Reparations to Black Americans for slavery have been gaining traction in recent years. Kerry Whigham, co-director of the Institute for Genocide and Mass Atrocity Prevention at Binghamton University, State University of New York, believes that reparations are always about more than money. 

When reparations measures aren’t met with initiatives responding to the structural causes of violence, they can be perceived as “blood money,” as victims believe accepting the payment means giving up their right to justice, says Whigham.

"It may also cause victims to question their own right to redress. But when accompanied by efforts to seek justice and reform the institutions that violated victims’ rights, I argue, reparations can be a starting point for rebuilding trust and community."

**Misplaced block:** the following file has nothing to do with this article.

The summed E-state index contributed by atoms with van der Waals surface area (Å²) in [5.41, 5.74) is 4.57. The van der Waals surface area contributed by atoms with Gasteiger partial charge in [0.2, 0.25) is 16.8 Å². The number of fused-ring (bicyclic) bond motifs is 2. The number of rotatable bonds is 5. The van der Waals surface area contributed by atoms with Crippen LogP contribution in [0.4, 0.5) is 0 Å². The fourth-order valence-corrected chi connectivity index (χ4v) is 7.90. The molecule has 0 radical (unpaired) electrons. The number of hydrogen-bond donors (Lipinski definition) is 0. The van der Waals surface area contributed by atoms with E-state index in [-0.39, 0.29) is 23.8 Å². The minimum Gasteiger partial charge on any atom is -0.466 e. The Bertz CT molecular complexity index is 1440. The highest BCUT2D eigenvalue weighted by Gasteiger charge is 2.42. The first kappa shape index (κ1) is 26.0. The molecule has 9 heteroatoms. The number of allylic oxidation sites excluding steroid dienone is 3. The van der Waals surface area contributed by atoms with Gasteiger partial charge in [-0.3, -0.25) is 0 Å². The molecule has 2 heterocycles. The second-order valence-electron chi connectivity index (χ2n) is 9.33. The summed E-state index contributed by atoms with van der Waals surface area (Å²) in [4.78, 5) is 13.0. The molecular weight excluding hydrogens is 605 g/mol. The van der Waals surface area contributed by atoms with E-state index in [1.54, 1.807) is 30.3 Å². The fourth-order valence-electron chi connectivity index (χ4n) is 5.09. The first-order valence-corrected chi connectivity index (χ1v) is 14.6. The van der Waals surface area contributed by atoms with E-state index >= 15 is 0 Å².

The modern history of reparations is only a few decades old, but it already demonstrates that reparations are always about more than the money, says Whigham.

"If the process includes compensation, but ignores complementarity and consultation, the effort may fail to truly answer for the past. But when all three principles are central, reparations can mean far more than money in someone’s pocket. They can contribute to repairing the social fabric that has been torn apart by mass violence."